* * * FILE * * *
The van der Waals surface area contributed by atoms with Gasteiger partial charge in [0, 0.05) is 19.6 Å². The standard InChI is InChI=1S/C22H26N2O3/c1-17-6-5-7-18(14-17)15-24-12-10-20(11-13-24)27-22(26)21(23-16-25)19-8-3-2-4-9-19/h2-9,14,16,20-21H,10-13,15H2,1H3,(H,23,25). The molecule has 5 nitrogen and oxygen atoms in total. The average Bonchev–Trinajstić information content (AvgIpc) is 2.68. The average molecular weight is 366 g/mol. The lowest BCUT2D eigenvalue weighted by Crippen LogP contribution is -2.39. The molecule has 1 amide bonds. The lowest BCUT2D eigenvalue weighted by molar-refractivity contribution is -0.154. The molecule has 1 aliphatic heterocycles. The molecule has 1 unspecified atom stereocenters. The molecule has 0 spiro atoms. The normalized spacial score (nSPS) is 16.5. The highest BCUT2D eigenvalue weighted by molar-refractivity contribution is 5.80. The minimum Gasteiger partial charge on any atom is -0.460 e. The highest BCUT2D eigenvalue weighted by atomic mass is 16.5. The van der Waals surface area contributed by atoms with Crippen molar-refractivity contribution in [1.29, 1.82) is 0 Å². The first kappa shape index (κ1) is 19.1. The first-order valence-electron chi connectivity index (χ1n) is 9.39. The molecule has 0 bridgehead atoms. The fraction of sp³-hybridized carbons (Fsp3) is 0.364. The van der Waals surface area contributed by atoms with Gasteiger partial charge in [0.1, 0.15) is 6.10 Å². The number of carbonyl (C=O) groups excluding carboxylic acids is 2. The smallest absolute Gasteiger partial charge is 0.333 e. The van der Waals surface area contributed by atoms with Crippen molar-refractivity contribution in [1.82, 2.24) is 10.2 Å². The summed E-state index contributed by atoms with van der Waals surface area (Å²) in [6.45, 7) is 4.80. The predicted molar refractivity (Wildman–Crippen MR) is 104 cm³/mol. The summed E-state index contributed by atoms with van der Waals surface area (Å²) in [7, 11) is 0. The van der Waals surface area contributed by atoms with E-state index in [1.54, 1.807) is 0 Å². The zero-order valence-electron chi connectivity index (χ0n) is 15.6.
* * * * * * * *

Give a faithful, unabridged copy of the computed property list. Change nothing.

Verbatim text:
The van der Waals surface area contributed by atoms with Gasteiger partial charge in [0, 0.05) is 19.6 Å². The standard InChI is InChI=1S/C22H26N2O3/c1-17-6-5-7-18(14-17)15-24-12-10-20(11-13-24)27-22(26)21(23-16-25)19-8-3-2-4-9-19/h2-9,14,16,20-21H,10-13,15H2,1H3,(H,23,25). The molecule has 5 nitrogen and oxygen atoms in total. The average Bonchev–Trinajstić information content (AvgIpc) is 2.68. The average molecular weight is 366 g/mol. The lowest BCUT2D eigenvalue weighted by Crippen LogP contribution is -2.39. The molecule has 1 amide bonds. The lowest BCUT2D eigenvalue weighted by molar-refractivity contribution is -0.154. The molecule has 1 aliphatic heterocycles. The molecule has 1 unspecified atom stereocenters. The molecule has 0 spiro atoms. The normalized spacial score (nSPS) is 16.5. The highest BCUT2D eigenvalue weighted by molar-refractivity contribution is 5.80. The minimum Gasteiger partial charge on any atom is -0.460 e. The highest BCUT2D eigenvalue weighted by atomic mass is 16.5. The van der Waals surface area contributed by atoms with Crippen molar-refractivity contribution in [1.29, 1.82) is 0 Å². The first kappa shape index (κ1) is 19.1. The first-order valence-electron chi connectivity index (χ1n) is 9.39. The molecule has 0 bridgehead atoms. The fraction of sp³-hybridized carbons (Fsp3) is 0.364. The van der Waals surface area contributed by atoms with Gasteiger partial charge in [0.1, 0.15) is 6.10 Å². The number of carbonyl (C=O) groups excluding carboxylic acids is 2. The smallest absolute Gasteiger partial charge is 0.333 e. The van der Waals surface area contributed by atoms with Crippen molar-refractivity contribution in [1.82, 2.24) is 10.2 Å². The summed E-state index contributed by atoms with van der Waals surface area (Å²) in [6.45, 7) is 4.80. The predicted molar refractivity (Wildman–Crippen MR) is 104 cm³/mol. The summed E-state index contributed by atoms with van der Waals surface area (Å²) in [7, 11) is 0. The van der Waals surface area contributed by atoms with E-state index in [1.54, 1.807) is 0 Å². The zero-order valence-electron chi connectivity index (χ0n) is 15.6.